Planet Coaster: Console Edition — Review
Follow Genre: casual, simulation, strategy, construction, management
Developer: Frontier Developments, plc.
Publisher: Frontier Developments, plc.
Platform: PC, Mac, Xbox One, Xbox Series X/S, PS4, PS5
Tested on: PS4

Planet Coaster: Console Edition — Review

Site Score
Good: clear instructions/tutorials, fantastic voice-overs, colorful, keyboard/mouse option available
Bad: overwhelming UI, sometimes difficult to navigate with controller
User Score
(2 votes)
Click to vote
VN:F [1.9.22_1171]
Rating: 8.0/10 (2 votes cast)

Buckle up, buckaroo! We’re going on a wild ride. Planet Coaster, a construction and management simulation about theme parks, has now set its rails on consoles. The game, developed and published by Frontier Developments, was first released worldwide in November of 2016 for Windows PC and Mac and it was very well received by players. Since then, the roller coaster cart of success hasn’t stopped riding.


The delight of Planet Coaster is the ability for you, the player, to create your own story and to build the coaster park of your dreams. It can be unique, quirky, breathtaking, or just downright a hot mess. But as park manager, you have the blueprint in hand. Whatever your skill level might be, you can bring your own ideas to life in whatever game mode you play in. There are three game modes to be played in total: challenge, career, and sandbox.


What’s more fun than building the theme park of your dreams? Well, the fact that you can see everything play out in detail, from attractions to the scenery and the little visitors who are enjoying it all. And all that is possible when you can zoom in quite close while everything is still detailed in fairly high quality. It’s also nice not having a fixed camera angle so you can move your view around as much as you please. It’s a great way to take in the colorful, lively environment you have created.


What stands out the most about the sound in Planet Coaster are the amazing voice-overs that guide you through the tutorial. These characters sound very genuine and make learning much more amusing. Tutorials can get very boring and long-winded, making you skip important explanations you wish you hadn’t later in the game. Not in this game, however. These voices are surprisingly quite entertaining, making the tutorial much more bearable, perhaps even enjoyable.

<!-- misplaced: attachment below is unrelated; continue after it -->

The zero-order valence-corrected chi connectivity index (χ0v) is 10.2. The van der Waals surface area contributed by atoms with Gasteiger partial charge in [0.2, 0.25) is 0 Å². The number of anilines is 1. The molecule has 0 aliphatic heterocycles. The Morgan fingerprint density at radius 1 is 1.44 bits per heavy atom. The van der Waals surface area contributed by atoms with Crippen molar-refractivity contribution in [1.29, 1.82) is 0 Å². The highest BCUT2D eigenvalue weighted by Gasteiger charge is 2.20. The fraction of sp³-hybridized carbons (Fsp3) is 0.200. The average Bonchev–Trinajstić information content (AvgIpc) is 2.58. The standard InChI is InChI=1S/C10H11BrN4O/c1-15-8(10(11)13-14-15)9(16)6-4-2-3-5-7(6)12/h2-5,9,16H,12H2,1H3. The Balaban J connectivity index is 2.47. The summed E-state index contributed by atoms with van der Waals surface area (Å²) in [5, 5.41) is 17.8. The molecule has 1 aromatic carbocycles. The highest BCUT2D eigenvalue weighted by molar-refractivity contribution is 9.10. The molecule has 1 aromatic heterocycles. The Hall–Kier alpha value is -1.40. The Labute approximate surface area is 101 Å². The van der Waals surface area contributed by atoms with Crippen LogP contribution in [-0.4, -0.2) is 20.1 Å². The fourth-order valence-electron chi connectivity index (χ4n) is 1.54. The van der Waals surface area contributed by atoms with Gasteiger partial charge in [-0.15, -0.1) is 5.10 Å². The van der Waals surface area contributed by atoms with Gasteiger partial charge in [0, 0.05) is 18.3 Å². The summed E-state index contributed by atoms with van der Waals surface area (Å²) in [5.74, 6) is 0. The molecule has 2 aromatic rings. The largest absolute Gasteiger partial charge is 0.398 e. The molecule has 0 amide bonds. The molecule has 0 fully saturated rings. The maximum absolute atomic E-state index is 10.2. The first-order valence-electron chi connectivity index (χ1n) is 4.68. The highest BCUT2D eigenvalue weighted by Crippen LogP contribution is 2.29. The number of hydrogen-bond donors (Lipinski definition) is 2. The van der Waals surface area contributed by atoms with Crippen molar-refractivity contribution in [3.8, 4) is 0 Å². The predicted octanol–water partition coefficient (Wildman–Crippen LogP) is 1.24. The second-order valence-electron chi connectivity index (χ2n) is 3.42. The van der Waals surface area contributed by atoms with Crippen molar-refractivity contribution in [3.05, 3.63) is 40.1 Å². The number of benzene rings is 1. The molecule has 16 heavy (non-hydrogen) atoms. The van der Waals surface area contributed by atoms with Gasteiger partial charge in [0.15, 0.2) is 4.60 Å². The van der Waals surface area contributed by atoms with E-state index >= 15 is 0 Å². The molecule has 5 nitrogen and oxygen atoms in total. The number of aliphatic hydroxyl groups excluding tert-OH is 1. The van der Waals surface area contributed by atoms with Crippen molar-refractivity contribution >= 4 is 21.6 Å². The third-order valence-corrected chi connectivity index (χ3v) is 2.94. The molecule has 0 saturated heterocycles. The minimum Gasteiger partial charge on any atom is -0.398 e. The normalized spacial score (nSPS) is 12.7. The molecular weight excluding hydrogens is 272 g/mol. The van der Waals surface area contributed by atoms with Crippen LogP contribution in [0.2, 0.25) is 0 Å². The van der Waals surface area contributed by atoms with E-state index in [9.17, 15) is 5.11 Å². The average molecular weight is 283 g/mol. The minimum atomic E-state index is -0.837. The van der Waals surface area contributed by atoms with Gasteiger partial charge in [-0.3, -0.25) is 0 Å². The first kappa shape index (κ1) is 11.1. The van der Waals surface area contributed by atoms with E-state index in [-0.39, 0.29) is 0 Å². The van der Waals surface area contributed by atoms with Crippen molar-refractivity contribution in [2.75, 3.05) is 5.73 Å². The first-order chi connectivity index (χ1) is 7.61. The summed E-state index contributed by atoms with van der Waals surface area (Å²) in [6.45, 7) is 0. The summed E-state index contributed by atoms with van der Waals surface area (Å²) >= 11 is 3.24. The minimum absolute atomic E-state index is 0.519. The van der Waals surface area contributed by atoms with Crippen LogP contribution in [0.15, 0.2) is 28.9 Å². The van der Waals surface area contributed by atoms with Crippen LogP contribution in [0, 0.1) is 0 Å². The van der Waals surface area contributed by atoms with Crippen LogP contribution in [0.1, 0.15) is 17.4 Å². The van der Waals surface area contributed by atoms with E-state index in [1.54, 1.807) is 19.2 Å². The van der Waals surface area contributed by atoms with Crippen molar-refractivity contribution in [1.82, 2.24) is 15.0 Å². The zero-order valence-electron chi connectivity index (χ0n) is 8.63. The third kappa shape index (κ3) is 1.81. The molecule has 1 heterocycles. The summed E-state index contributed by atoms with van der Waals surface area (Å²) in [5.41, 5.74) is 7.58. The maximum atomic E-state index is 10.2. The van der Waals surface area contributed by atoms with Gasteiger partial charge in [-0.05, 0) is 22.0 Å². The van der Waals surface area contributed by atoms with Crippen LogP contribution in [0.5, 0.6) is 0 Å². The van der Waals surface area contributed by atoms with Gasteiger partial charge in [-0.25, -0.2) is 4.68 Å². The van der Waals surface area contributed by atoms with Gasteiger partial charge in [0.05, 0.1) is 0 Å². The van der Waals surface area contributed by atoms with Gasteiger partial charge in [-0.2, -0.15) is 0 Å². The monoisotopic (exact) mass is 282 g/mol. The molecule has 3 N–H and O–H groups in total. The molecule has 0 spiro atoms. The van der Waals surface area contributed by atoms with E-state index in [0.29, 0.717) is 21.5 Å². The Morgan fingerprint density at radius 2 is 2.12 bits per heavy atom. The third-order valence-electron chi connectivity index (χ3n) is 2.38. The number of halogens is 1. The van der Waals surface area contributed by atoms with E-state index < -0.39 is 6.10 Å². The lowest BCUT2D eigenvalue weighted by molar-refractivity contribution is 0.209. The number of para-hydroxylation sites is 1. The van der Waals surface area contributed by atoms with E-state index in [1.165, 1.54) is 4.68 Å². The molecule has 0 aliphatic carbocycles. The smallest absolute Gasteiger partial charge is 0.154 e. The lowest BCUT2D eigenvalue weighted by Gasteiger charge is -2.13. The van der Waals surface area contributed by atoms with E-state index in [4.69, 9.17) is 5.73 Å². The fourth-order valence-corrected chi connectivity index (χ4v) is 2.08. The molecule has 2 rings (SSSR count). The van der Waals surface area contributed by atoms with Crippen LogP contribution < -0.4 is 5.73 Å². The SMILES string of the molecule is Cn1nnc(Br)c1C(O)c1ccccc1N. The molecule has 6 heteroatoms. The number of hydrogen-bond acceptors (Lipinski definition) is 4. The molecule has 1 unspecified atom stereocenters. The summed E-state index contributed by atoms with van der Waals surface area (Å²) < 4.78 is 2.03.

Besides the pleasant voiced characters, the game is accompanied by basic but realistic environmental sounds of the attractions and crowd, among other things. This makes you think as if you’re actually there in the park. These sounds and their volume can easily be adjusted in the settings menu.


The game has multiple game modes: career, challenge, and sandbox. This is great if you’re not feeling all that creative and need more guidance or purpose in the gameplay. It doesn’t matter what game mode you choose to play, Planet Coaster is still a construction and management/strategy sim at its core. So the overall gameplay stays the same in any mode which is building and managing the park.

In ‘career’ mode, you embark on a career in theme park management. You are given all kinds of scenarios that are varied and increasingly challenging the further you advance in the game. For example ‘Festive Funlands’, where players are given a small loan in advance to build a festive park in a snowy location. The challenge here is to stay within the budget and bring in enough profit to pay off the loan.

Every scenario has three objectives to complete. At completion, the player will be awarded a bronze, silver, or gold star based on the difficulty of the objective. These stars go towards the player’s career level and help you climb to the top.